Pretty near perfect
The main reasons I got the Df is for image quality, low light capabilities and the looks of the camera. Other reasons that I like the Df. I just love the JPEGs that come out of the camera. The Df begs you to take photos. The camera is smaller and lighter than my D800E. Holding the Df is a pleasure and reminds me of the days of manual cameras. The build quality is great and feels solid in your hands when holding the camera. There is no popup flash on the Df which I really like. The shutter is quieter than my D800E. Basically this is my go to camera.
Some of nits, which bug me, about the camera, 1) small LCD screen. If you have eyesight or reading problems the screen is just too small. 2) 1/4000 is the fastest shutter speed for a camera that cost this much, why? 3) I understand this is a retro camera, however it is digital right, video would have been nice. Not a show stopper, however, nice to have unless you are carrying another camera for video work. 4) The SD card is located near the battery. Why is not on the side like other Nikon Dxxx series camera's? Even with all this nits I still love the camera for some reason and why I gave it 5 stars. I like shooting with it more than my D800E. I have had the camera for nearly two months now.
August 7, 2014
A pleasure to use...
I have had a new Df for about three weeks and have put it through the paces. Overall, I am extremely pleased. Having all of your basic data (ISO, Shutter Speed, Compensation, Mode, etc.) visible at the same time on top of the camera makes this a real pleasure to use. Great weight. Great build. Great light sensitivity. I, too, would hope that any future version (if there is to be one) would have room for a second media card for overflow or simultaneous back-up. I could generally case less about video so am pleased that this camera is not cluttered with such features. Thanks, Nikon!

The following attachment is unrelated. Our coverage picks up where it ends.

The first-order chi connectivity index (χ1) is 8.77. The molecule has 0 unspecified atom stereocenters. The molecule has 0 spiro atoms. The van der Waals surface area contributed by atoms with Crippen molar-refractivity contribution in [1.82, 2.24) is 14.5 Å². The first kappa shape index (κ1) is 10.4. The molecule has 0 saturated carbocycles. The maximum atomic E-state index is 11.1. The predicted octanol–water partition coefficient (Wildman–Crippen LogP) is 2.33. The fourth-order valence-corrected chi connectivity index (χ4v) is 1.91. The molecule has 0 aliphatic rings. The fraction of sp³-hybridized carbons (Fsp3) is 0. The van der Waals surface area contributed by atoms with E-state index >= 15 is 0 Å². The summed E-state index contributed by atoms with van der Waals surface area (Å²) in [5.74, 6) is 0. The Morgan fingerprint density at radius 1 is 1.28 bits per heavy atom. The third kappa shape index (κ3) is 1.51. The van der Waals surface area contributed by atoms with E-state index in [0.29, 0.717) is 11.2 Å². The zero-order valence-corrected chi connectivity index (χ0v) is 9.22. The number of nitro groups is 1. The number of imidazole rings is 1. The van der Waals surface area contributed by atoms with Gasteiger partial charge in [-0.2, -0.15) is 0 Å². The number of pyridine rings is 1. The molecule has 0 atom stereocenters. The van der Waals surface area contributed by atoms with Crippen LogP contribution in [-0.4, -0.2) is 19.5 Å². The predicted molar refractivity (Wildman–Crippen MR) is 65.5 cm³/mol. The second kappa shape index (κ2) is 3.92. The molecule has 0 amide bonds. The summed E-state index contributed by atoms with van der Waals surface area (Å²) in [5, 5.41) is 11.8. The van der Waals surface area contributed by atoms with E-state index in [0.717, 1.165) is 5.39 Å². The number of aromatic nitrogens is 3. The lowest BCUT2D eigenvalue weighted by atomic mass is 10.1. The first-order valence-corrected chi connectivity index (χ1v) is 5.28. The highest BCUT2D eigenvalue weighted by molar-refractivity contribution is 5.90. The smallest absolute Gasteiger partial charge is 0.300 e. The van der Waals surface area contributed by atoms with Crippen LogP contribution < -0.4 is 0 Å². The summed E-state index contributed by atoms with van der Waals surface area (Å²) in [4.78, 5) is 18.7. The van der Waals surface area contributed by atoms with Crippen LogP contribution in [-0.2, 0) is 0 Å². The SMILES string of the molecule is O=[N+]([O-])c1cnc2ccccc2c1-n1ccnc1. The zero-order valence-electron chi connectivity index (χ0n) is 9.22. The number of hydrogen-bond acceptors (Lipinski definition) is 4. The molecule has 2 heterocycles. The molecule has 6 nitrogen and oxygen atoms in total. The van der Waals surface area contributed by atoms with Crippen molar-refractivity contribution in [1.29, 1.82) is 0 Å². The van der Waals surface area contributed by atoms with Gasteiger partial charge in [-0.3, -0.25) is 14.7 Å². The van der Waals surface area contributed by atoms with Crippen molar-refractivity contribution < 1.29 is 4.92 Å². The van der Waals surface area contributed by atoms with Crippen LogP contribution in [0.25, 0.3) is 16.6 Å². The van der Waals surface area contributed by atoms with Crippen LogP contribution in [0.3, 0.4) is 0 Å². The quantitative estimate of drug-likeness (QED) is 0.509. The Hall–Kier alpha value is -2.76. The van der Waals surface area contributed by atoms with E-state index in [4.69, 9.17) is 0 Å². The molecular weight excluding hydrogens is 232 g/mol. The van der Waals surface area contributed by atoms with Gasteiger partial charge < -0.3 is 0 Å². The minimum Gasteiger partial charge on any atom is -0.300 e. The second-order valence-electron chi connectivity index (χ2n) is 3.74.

August 1, 2014
The finest digital I have used. "Pure Photography" for sure.
I had been waiting for some sort of retro style camera since going to digital. I always missed having the analog style design and I have always despised a built in flash. I just do. When I first got my Df I was happy to have the old style again, but discovered another purpose for this. When you look down to the top of the camera, it tells you everything without having to go through menus or look at a tiny LCD screen or push several buttons to see what you need to see. Exposure compensation, ISO, shooting mode, shutter speeds when in manual or Shutter mode, other details too when just looking down at the top. The camera is very, very light weight and the battery lasts forever. Use of the SD card is nice because it saves a few pennies on not having to buy more expensive CF cards. 16MP is plenty and delivers resolution that of the D4s. It's low light capability is incredible and has acceptable resolution up to ISO 6400, I have found, with the use of digital noise removal. The Df is a "traditional" photography person's camera, that's for sure, and missing the video. It was designed that way and I like it that way. That was the purpose of it's production, hence the commercial "Pure Photography", not Pure Photography and Video. Video is desired by some but not by all. In the production of this camera I'm glad they left it off. In my opinion newer DSLR cameras are packed with too much making them harder to learn for beginning photographers. Not the case for the Df. As a photography teacher I think it would be easier for students to learn on the Df than any other because of the lack of some features. Even though this is, the Df still does pack useable features. It's loaded; but easier. Only thing I would change about the Df would be to make it accepting and available a vertical grip with duel batteries and an SD card slot so you wouldn't have to take the grip off. Duel SD card slots would be nice too, and would give it a fatter grip making it more comfortable to hold. In addition move the strap lugs. When the strap is mounted it tends to get in the way when shooting with the index finger. Other than those things the Df is a perfect camera for the "traditional" shooter. I highly recommend this for anyone who is not looking for video and loves just shooting stills. Thank you Nikon for bringing back to life an old friend in digital.